hear me with calmness and attention, and that ye practice my precepts.” How similar in tone are these words of Mr. Beecher: “I know it is hard for men that are full of feeling not to give expression to it; but excuse me if I request you to refrain from demonstrations of applause while I am speaking. It is not because I think Sunday too good a day, nor the church too holy a place for patriotic Christian men to express their feelings at such a time this and in behalf of such sentiments, but because by too frequent repetition applause becomes stale and common, that I make this request. Besides, outward expression is not our way. We are rather of a silent stock. We let our feelings work inwardly, so that they may have deeper channels and fuller floods."

We have never heard applause of any kind, nor even laughter, in Plymouth Church. Mr. Beecher does not indulge in so many humorous remarks during these years as he did fifteen and twenty years ago.

It would have been a sin, however, not to laugh under such conditions as the following. In order to illustrate the difference between an established character and occasional impulse, he went through a supposed dialogue, as follows: “A friend says to me, “What a selfish, hard, miserly man Mr. So-and-So is! He never does a generous act.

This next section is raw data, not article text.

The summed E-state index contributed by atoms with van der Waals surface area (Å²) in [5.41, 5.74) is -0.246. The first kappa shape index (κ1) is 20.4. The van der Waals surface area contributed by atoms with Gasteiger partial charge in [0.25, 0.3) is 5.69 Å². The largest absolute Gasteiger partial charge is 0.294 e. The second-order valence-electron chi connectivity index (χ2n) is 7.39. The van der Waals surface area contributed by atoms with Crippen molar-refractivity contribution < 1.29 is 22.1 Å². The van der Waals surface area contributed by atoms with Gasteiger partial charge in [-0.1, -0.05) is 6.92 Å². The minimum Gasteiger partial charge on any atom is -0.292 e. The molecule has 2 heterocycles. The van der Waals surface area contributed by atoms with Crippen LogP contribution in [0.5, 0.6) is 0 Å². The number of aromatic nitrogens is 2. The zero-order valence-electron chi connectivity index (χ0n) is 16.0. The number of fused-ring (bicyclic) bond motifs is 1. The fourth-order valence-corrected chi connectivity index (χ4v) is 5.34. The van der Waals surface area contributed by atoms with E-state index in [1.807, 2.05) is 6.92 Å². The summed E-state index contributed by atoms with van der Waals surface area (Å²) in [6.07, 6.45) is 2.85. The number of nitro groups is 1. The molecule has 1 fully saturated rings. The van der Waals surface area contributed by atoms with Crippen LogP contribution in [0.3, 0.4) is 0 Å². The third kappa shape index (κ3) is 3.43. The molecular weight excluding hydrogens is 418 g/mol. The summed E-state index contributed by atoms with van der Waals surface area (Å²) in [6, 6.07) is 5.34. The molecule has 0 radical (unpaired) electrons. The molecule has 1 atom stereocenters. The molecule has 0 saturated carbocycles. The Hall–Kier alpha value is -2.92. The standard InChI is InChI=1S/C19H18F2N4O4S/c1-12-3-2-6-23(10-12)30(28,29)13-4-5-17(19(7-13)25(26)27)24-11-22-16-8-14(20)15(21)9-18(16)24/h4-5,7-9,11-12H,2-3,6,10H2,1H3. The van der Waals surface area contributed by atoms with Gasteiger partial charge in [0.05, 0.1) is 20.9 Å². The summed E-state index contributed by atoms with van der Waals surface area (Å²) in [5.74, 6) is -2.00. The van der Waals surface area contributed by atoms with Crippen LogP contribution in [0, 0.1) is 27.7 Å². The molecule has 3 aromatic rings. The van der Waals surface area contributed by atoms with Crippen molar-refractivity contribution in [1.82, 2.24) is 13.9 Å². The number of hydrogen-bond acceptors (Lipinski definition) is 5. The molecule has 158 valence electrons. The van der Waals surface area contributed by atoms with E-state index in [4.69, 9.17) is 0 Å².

I reply, ‘Are you not mistaken? Certainly you are, for I heard the other day of his giving a barrel of flour to a poor widow with six children.' Yes, yes (with sceptical inflection), that may be so, but I reckon it's the first spark seen out of that man's chimney for twenty years.' Or, to take another illustration, he would not be a saint who could control his risibles under the following apt remark: “A rich man ought to be like a fire engine, which sucks in at one end and spurts out at the other (with accompanying upward gesture, dramatising the operation), putting out the fire of hell which the devil is always kindling.” Such remarks are as natural to him as breathing, and he would be doing violence to his own nature not to utter them. Humour plays on his 'lips and dances in his eyes; and he is oftentimes “ humorous by feature or tone, when he is entirely unaware of it.”